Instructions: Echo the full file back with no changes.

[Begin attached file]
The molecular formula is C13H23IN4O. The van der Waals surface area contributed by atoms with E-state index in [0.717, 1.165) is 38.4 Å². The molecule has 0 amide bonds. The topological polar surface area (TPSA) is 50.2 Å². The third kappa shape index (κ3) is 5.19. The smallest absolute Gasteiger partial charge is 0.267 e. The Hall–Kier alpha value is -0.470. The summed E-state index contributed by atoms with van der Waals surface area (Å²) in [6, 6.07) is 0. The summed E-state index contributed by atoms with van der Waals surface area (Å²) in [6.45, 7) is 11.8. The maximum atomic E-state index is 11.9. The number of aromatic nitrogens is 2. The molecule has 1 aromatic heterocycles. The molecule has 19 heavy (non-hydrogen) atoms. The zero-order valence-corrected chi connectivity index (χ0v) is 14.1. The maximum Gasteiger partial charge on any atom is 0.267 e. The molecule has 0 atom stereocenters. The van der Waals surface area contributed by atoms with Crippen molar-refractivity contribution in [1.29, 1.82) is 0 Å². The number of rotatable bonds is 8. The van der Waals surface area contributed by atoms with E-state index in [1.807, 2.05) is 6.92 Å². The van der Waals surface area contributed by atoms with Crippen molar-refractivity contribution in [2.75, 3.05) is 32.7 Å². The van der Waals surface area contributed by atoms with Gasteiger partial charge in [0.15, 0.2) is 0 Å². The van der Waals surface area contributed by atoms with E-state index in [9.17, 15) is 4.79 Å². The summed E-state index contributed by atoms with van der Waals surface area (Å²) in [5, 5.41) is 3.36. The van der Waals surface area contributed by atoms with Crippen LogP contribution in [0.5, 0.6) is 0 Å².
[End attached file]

The molecular formula is C13H23IN4O. The van der Waals surface area contributed by atoms with E-state index in [0.717, 1.165) is 38.4 Å². The molecule has 0 amide bonds. The topological polar surface area (TPSA) is 50.2 Å². The third kappa shape index (κ3) is 5.19. The smallest absolute Gasteiger partial charge is 0.267 e. The Hall–Kier alpha value is -0.470. The summed E-state index contributed by atoms with van der Waals surface area (Å²) in [6, 6.07) is 0. The summed E-state index contributed by atoms with van der Waals surface area (Å²) in [6.45, 7) is 11.8. The maximum atomic E-state index is 11.9. The number of aromatic nitrogens is 2. The molecule has 1 aromatic heterocycles. The molecule has 19 heavy (non-hydrogen) atoms. The zero-order valence-corrected chi connectivity index (χ0v) is 14.1. The maximum Gasteiger partial charge on any atom is 0.267 e. The molecule has 0 atom stereocenters. The van der Waals surface area contributed by atoms with Crippen molar-refractivity contribution in [1.29, 1.82) is 0 Å². The number of rotatable bonds is 8. The van der Waals surface area contributed by atoms with E-state index in [1.807, 2.05) is 6.92 Å². The van der Waals surface area contributed by atoms with Crippen molar-refractivity contribution in [2.75, 3.05) is 32.7 Å². The van der Waals surface area contributed by atoms with Gasteiger partial charge in [0.15, 0.2) is 0 Å². The van der Waals surface area contributed by atoms with E-state index in [9.17, 15) is 4.79 Å². The summed E-state index contributed by atoms with van der Waals surface area (Å²) in [5, 5.41) is 3.36. The van der Waals surface area contributed by atoms with Crippen LogP contribution in [0.5, 0.6) is 0 Å².